What you need to know:
- In school, art is often sidelined and rarely associated with the success of a learner.
- On leaving the school system, artists come face to face with a society conditioned to expect art to be either free or dirt cheap.
- The starving artist narrative starts at home, where parents discourage children from pursuing art.
The phrase ‘starving artist’ doesn’t make too many people uncomfortable because our society and culture are rigged to ensure that it remains accurate.
A week ago, the Artcaffé chain of restaurants attempted to change this narrative by making a scandalous offer: free coffee and exposure of artistic work. The artists would get to showcase their art on coffee cups.
They sweetened the deal with an internship. Artcaffé was just doing what the Romans do, with a nicotine twist to keep the artists alert and compliant.
Kenyans were rightly infuriated by the offer. But the truth is that no amount of mathematics wizardry can tell you how many coffee cups it takes to declare an artist non-starving. So until that formula is passed, one can safely assume the only template Artcaffé was working with was the culture they had witnessed around art in Kenya: that it’s often treated as something to be enjoyed but not paid for.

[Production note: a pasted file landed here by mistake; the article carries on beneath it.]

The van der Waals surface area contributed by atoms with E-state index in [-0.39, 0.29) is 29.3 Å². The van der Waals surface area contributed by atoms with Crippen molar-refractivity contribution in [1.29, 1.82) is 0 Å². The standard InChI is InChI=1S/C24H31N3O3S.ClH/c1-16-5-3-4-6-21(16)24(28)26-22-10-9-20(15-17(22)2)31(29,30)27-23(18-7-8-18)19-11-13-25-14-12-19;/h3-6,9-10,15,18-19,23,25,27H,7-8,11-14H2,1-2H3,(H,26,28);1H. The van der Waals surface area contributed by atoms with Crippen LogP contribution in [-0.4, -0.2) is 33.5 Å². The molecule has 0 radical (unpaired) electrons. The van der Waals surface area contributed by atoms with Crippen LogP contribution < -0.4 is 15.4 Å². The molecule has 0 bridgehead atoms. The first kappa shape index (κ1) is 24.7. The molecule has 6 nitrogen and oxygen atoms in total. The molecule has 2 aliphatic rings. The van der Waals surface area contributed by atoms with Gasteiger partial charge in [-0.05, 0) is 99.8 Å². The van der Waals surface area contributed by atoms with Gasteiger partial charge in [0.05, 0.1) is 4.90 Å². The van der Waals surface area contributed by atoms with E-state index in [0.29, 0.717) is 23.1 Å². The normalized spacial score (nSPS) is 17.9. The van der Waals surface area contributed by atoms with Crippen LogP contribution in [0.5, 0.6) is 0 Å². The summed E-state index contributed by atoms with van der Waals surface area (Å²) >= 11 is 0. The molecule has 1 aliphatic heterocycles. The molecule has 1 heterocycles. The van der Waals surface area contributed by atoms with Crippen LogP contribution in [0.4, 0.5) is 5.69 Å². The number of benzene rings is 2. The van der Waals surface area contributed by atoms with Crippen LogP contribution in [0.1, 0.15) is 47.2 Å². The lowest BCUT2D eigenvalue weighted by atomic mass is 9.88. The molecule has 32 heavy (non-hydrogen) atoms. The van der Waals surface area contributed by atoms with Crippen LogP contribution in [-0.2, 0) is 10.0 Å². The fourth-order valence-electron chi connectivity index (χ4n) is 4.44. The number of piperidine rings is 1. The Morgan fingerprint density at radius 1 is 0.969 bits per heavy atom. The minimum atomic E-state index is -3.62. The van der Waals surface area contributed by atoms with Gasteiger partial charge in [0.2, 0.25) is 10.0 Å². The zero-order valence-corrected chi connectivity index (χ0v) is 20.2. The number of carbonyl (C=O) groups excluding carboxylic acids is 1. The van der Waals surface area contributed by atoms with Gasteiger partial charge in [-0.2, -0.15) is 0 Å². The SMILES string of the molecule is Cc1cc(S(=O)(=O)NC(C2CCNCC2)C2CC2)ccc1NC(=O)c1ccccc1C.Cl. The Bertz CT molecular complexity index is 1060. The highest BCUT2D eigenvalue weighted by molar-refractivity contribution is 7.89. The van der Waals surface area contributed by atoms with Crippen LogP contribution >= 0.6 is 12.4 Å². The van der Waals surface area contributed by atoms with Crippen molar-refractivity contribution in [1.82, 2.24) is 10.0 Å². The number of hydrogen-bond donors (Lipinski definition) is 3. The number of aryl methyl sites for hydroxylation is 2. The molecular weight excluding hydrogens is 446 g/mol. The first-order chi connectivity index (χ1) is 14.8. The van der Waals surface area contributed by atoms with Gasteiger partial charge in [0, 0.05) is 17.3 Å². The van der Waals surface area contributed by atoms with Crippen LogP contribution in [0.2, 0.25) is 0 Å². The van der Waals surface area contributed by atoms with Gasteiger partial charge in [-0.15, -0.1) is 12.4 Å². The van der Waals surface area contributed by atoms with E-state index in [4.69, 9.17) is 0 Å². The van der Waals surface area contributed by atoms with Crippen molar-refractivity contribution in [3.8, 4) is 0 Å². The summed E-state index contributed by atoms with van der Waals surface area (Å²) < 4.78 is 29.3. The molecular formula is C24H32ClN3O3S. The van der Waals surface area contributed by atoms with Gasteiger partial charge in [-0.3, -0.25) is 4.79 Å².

They might have thought they were doing artists a favour by offering to pay “something small”, a phrase that’s just a euphemism for: “You won’t afford your next meal with this payment”.
Had we ignored the ruckus for a minute, looked into our cups and attended to the root of the indignation, we would have discovered that Artcaffé is not the problem. We are.
The starving artist narrative starts at home, where parents discourage children from pursuing art because they will starve to death. In school, art is often sidelined and rarely associated with the success of a learner. On leaving the school system, artists come face to face with a society conditioned to expect art to be either free or dirt cheap. People will ooooh and aaaah at the artist’s photograph, painting, film, book, pottery or music but baulk when asked to pay for it.
If Kenyans truly supported art, then artists would not be continuously forced to fight the piracy monster. Joe Khamisi, a distinguished parliamentarian, lost the battle to piracy, and subsequently his royalties in 2018. His book, Kenya: Looters and Grabbers: 54 Years of Corruption and Plunder by the Elite, 1963 – 2017, was grabbed online and circulated for free.
Exploiting their talent
Anyone who shamelessly consumes or distributes illegally acquired online copies of books, music and other forms of art is complicit in the starvation of artists. Any bystander who doesn’t find a problem with this is the problem.
The creativity of artists will never grind to a halt if we keep exploiting their talent, but their motivation certainly will.
We don’t want that to happen, especially not at such a time when the Covid-19 pandemic has cast a pall of anxiety and misery over everything and art has been a source of relief and healing for many. Art can’t flourish where it isn’t valued. Let’s appreciate it by putting our money where our mouths are.